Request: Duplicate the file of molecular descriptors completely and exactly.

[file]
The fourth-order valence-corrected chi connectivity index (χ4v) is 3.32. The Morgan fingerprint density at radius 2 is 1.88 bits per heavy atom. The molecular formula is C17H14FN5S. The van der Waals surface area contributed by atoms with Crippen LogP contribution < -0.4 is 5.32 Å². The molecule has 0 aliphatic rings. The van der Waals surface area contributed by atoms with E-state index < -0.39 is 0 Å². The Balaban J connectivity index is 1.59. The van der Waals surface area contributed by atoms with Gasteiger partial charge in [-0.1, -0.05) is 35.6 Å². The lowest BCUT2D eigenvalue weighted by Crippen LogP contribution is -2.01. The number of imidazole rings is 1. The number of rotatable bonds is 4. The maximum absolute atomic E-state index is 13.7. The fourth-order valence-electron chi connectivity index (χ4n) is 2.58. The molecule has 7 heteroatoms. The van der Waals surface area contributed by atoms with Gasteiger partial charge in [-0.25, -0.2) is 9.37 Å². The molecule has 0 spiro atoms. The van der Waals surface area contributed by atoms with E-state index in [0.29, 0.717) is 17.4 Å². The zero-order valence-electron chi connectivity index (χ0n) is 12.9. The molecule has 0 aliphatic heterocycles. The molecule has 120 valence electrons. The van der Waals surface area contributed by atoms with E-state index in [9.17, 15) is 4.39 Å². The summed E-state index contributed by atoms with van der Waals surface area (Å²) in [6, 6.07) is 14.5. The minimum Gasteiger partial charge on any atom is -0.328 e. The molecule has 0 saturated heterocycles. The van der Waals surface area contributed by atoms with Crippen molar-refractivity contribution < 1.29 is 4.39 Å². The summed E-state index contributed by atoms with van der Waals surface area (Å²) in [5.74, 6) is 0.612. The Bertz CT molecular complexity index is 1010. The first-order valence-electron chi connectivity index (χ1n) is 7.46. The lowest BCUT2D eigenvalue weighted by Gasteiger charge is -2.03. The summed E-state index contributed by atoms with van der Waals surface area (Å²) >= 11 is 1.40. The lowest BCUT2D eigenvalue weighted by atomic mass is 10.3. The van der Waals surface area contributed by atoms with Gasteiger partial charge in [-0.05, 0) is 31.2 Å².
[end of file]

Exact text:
The fourth-order valence-corrected chi connectivity index (χ4v) is 3.32. The Morgan fingerprint density at radius 2 is 1.88 bits per heavy atom. The molecular formula is C17H14FN5S. The van der Waals surface area contributed by atoms with Crippen LogP contribution < -0.4 is 5.32 Å². The molecule has 0 aliphatic rings. The van der Waals surface area contributed by atoms with E-state index < -0.39 is 0 Å². The Balaban J connectivity index is 1.59. The van der Waals surface area contributed by atoms with Gasteiger partial charge in [-0.1, -0.05) is 35.6 Å². The lowest BCUT2D eigenvalue weighted by Crippen LogP contribution is -2.01. The number of imidazole rings is 1. The number of rotatable bonds is 4. The maximum absolute atomic E-state index is 13.7. The fourth-order valence-electron chi connectivity index (χ4n) is 2.58. The molecule has 7 heteroatoms. The van der Waals surface area contributed by atoms with Gasteiger partial charge in [-0.25, -0.2) is 9.37 Å². The molecule has 0 spiro atoms. The van der Waals surface area contributed by atoms with E-state index in [0.29, 0.717) is 17.4 Å². The zero-order valence-electron chi connectivity index (χ0n) is 12.9. The molecule has 0 aliphatic heterocycles. The molecule has 120 valence electrons. The van der Waals surface area contributed by atoms with E-state index in [9.17, 15) is 4.39 Å². The summed E-state index contributed by atoms with van der Waals surface area (Å²) in [6, 6.07) is 14.5. The minimum Gasteiger partial charge on any atom is -0.328 e. The molecule has 0 saturated heterocycles. The van der Waals surface area contributed by atoms with Crippen molar-refractivity contribution < 1.29 is 4.39 Å². The summed E-state index contributed by atoms with van der Waals surface area (Å²) in [5.74, 6) is 0.612. The Bertz CT molecular complexity index is 1010. The first-order valence-electron chi connectivity index (χ1n) is 7.46. The lowest BCUT2D eigenvalue weighted by Gasteiger charge is -2.03. The summed E-state index contributed by atoms with van der Waals surface area (Å²) >= 11 is 1.40. The lowest BCUT2D eigenvalue weighted by atomic mass is 10.3. The van der Waals surface area contributed by atoms with Gasteiger partial charge in [-0.05, 0) is 31.2 Å².